All four characteristics regarding project management, design, end user adoption and maturity of the technology make it difficult to get your implementation right the first time.

Even if you are aware of all this and count on some stormy waters, put a lot of effort in stakeholder management, make your managers aware that it requires a lot of stamina and plan your change management in detail, the message that the benefit is for the organisation as a whole and that this can only be achieved on the long haul gets diluted over time in the waves of frustration.

The solution to this is to continue preaching the rationale behind the system, accept a few blows and keep pushing the project forward against the wind. Continue to implement improvements and continue with handholding staff using the system. The combination of getting used to the system, learning to think in new concepts and continuous improvement of the functionality will gradually improve the user experience and slowly make that the system gets accepted. That is the point that you will finally start reaping the benefits and can start introducing new concepts in terms of collaboration.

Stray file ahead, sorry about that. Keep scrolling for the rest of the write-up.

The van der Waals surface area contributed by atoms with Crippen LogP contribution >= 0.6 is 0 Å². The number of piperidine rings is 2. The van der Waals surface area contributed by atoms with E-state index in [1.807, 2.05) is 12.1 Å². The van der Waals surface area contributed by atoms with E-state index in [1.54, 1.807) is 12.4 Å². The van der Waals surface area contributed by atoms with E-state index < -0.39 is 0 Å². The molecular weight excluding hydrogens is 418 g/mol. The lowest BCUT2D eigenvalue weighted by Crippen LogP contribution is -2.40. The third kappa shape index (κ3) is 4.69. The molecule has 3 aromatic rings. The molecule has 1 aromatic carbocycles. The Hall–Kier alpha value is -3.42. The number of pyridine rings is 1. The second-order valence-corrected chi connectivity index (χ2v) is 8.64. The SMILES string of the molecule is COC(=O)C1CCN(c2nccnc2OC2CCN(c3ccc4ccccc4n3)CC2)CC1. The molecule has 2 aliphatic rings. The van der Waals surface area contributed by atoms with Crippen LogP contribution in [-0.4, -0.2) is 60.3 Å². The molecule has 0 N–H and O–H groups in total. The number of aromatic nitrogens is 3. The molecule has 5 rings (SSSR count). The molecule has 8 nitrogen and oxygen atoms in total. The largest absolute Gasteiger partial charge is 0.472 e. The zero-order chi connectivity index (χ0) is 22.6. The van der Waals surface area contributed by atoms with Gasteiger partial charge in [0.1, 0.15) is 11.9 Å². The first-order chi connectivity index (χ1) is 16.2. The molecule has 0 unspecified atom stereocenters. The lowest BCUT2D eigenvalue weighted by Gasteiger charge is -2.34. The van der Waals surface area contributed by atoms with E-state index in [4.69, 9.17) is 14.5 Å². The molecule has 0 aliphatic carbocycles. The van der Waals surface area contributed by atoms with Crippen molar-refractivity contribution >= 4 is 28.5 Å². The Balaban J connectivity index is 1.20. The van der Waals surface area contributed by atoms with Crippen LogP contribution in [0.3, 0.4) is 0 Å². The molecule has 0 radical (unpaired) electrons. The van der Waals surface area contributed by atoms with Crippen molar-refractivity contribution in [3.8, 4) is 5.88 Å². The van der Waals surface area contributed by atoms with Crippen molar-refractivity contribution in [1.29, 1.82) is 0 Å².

It simply is not easy to implement these type of systems. The stakeholders quite often all have a valid point and there are many paths to come to an envisaged end result. And what this end result will be is not easy to model beforehand. Usually you know what it is or could be once you have gone through the first implementation phase. That’s why I don’t want to go to hard on everyone involved and just see the failure more as perceived failure. People have different expectations and we cannot really see in each other’s heads what those are. Human kind is all about making progress and if you can prove that you made progress according to the original plan (but maybe not according to unwritten expectations), you should be proud of having taken that big step.